Crowd Sourced cure?

From: The Star

In a few weeks, a team of surgeons will slice open Salvatore Iaconesi’s head and attempt to remove the tumour growing inside his brain. But on the Internet, Iaconesi has already opened up his head — and his private medical records — for the world to see.

In early September, Iaconesi “hacked” his own medical information and posted his CT scans, MRI images and health records on his website La Cura.

“Anyone can give me a cure,” he wrote in an open invitation.

By publishing his medical information online, Iaconesi is crowd-sourcing a cure for his cancer. But for the 39-year-old Italian artist, hacker and engineer, the “cure” he seeks is not strictly a medical one.

“There are cures for the body, for spirit, for communication,” he wrote on his website, which went live on Sept. 10. “Grab the information about my disease, if you want, and give me a cure: create a video, an artwork, a map, a text, a poem, a game, or try to find a solution for my health problem.”

Tens of thousands have since answered Iaconesi’s call and he has received more than 600 poems, dozens of videos and countless testimonials from patients around the world. Artists have also found inspiration in Iaconesi’s brain scans and medical data, creating everything from drawings and visual performances to an online model of his tumour that can be printed using a 3-D printer.

Approximately 60 doctors from around the world — Italy, Germany, Brazil, Britain, the United States — have also been in touch, offering medical opinions, expertise and even their own services at a discount. Some are also now in conversation with each other, discussing best strategies and techniques for Iaconesi to beat his cancer.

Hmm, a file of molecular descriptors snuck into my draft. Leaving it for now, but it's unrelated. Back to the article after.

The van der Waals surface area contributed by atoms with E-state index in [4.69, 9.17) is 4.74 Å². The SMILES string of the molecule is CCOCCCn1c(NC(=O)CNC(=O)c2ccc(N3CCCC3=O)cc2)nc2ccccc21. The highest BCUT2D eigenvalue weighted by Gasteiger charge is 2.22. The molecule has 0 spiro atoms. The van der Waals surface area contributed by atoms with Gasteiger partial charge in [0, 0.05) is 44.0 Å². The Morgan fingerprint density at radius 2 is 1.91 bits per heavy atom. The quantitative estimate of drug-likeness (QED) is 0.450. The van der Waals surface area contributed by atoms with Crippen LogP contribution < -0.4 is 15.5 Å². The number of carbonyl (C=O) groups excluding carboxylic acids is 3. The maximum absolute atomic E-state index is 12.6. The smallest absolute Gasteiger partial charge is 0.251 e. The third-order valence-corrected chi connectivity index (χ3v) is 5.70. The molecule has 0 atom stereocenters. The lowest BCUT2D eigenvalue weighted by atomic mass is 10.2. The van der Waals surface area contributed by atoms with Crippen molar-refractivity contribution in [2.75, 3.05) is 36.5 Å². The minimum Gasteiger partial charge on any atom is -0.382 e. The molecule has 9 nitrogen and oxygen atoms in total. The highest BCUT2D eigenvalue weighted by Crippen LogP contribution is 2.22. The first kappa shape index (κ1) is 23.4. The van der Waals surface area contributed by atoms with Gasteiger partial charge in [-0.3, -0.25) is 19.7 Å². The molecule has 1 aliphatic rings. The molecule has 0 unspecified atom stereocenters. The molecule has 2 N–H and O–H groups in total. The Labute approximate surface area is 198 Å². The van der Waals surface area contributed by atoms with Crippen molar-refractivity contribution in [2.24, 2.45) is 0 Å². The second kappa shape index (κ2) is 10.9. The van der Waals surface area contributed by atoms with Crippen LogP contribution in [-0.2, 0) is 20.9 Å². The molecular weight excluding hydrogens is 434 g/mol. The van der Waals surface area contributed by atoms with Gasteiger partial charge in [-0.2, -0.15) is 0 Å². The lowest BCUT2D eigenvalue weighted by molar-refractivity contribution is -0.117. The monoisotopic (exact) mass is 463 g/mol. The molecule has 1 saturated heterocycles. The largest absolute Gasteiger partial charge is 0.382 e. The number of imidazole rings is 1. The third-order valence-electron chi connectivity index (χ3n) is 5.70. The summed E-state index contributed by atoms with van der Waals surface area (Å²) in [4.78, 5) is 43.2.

The story seems an uplifting one as it details how one man has harnessed technology to take control of their health and to get the best advice on combating their disease.

It is however also a cautionary tale. As you can see by glancing at his website the majority of treatments or cures suggested are non-evidence based nonsense. Acupuncture, Burzynski and Laetrile all make an appearance and someone advocates ammonia on the basis that shepards don’t get cancer:

“The best known shepherds are they who went off to find the newborn Jesus. Their journey changed the course of history. They found what was to become the centre and the goal; the heavenly community with Christ. Shepherds seemed to be the chosen ones from an early stage. In the jews` exodus from Egypt, they played a crucial role, and both Moses and King David were shepherds before they got chosen as leaders. In this society, cancer was rare.”

Which is effectively the same fallacious nonsense that leads many to believe that sharks don’t get cancer.

Another dubious treatment mentioned is Biodescodificación which is a therapy supposedly based upon how emotions affect human biology. It claims that by addressing psychological conflicts physical problems, like cancer, can be cured.

Chinese medicine, homeopathy, Reiki, Quantum healing, Gerson therapy and Miracle Mineral Solution are all also put forward as suggestions.

It should be clear to any skeptic the pitfalls of Iaconesi’s endeavour. There are many out there who believe they have a cure for cancer who do not. Doctors and scientists receive training that allows them to filter this information and determine the best possible course of treatment.

Quacks on the internet do not.

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